Southern inhospitality - a killer from Shreveport flees to Ann Arbor
Last week's column about police pursuits reminded me of a case where a Southern department must have had a “no chase” pursuit policy and a murderer escaped as a result. In the police academy, a recruit is taught to treat every traffic stop as dangerous. Academy instructors remind recruits, “You never know who you are pulling over. The driver might have just committed a murder and there may be a body in the trunk.”
Academy recruits will often exchange “knowing” glances that communicate, “Yeah right, what are the chances?” Off hand, I can remember three times this happened with cases involving the Ann Arbor Police Department.
In one such case, it started in Shreveport, Louisiana. A 19-year-old fellow rode his bicycle over to an older gentleman’s home to visit. The middle-aged man and the 19-year-old went for a drive together.
He was driving on a highway when a local Louisiana police officer - unaware a murder had been committed - put his toplights on and tried to make a traffic stop. The young murderer sped away.
The officer then activated his siren. Both murderer and pursing officer were on an expressway now and when the youth did not pull over, the officer shut down his emergency equipment (top lights and siren) and got off on the next freeway exit. Either his department had a no chase policy or they did not want local officers chasing on a freeway. Either way, the suspect headed to Atlanta, Ga., and family.
Once in Atlanta the scared young suspect showed his relatives the deed he had done. One of his relatives convinced him that the he should get rid of the car and body quickly. The suspect and kin drove in two cars to the train station and parked the car with the victim’s body in the trunk. The murderer and complicit family member then went back home to plot the young man’s escape.
In the meantime, the victim’s car was identified because it belonged to a missing man out of Shreveport. Shreveport investigator’s found the murder suspect’s bicycle near the victim’s home. Witnesses had seen the killer and victim together on the day of the disappearance. Connecting the dots the Atlanta and Shreveport detectives figured out that the suspect had jumped on a bus headed north to Ann Arbor, where the suspect had more family.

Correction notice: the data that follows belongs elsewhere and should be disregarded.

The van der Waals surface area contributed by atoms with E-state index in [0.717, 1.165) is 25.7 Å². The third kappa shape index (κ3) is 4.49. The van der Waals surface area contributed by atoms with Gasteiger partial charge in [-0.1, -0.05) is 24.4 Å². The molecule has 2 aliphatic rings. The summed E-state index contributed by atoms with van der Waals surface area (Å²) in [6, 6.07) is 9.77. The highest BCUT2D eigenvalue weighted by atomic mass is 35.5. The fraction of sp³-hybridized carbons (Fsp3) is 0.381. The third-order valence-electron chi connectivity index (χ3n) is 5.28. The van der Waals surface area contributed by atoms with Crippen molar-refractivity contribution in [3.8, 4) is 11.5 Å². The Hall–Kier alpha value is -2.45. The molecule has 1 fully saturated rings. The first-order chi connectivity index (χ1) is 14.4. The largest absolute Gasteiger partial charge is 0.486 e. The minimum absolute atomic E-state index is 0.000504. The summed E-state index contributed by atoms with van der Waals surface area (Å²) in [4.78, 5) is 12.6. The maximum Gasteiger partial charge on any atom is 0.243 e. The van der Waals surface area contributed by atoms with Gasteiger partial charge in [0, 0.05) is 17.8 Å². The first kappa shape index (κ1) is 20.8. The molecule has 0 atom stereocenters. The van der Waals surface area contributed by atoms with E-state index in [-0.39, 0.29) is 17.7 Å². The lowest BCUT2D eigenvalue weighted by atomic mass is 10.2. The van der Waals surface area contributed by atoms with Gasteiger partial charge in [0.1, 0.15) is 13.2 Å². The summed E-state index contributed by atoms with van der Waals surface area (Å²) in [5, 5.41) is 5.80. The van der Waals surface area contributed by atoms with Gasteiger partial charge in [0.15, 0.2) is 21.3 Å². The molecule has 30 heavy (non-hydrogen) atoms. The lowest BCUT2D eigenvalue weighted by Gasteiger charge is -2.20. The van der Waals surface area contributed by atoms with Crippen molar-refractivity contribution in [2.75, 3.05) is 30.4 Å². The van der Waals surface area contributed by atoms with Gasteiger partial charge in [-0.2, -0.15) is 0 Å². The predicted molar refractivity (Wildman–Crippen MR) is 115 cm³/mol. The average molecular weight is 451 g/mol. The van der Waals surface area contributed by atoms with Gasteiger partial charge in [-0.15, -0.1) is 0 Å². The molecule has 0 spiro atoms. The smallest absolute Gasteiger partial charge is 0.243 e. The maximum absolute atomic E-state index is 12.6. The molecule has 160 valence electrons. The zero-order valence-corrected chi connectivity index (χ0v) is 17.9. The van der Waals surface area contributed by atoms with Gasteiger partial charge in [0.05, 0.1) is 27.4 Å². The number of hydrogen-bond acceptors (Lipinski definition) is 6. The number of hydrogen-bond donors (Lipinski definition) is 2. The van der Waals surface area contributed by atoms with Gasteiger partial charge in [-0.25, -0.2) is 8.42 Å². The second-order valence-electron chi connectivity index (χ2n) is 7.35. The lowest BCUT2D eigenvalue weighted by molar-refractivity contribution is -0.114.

The Southern detectives called the Ann Arbor Police Department and in rather short order the suspect was arrested in town. Chief Greg O’Dell, who was a detective and polygraph operator at the time, was assigned the case on the Ann Arbor end of it. We were in constant communications with Shreveport detectives, who actually “owned” the case.
Normally in a homicide case the detectives involved, who have jurisdiction and will be working the case through court with their prosecutor’s office, handle the interview of the suspect. In this case however it was decided by all parties involved that Ann Arbor investigators would interview the suspect.
Greg O’Dell and I were picked to conduct the interview. Greg did most of the interview while I served as note taker and supervisor (I was Greg’s boss while he worked in the detective bureau).
The calm head, intelligence and matter of fact manner that would be Greg O’Dell’s trademark throughout his fine career immediately established itself. Interviewing a suspect in a major crime is like peeling the layers of an onion. The first version is usually the least truthful.
Greg and I never raised our voice to the killer. After each version of the suspect’s story Greg and I would look at each other, pause for dramatic effect, shake our heads as if disappointed and look again at the killer.
Greg would compliment the suspect that the version had some truth in it, but would remind the suspect that we had lot of information that was uncovered by the police in Shreveport and Atlanta. “Now let’s go through this again ” Greg would prompt. In the end the killer made a complete confession.
I spent my 40th birthday with Greg O’Dell travelling to Shreveport to testify in that killer’s case. Greg was a good travelling companion and a great police officer. He earned his way to the top by hard work, confidence in his subordinates and attention to detail when faced with decisions. His death is unimaginable and has deeply saddened all of Washtenaw County Law Enforcement. Rest in Peace Greg.
Rich Kinsey is a retired Ann Arbor police detective sergeant who now blogs about crime and safety for AnnArbor.com. He also serves as the Crime Stoppers coordinator for Washtenaw County.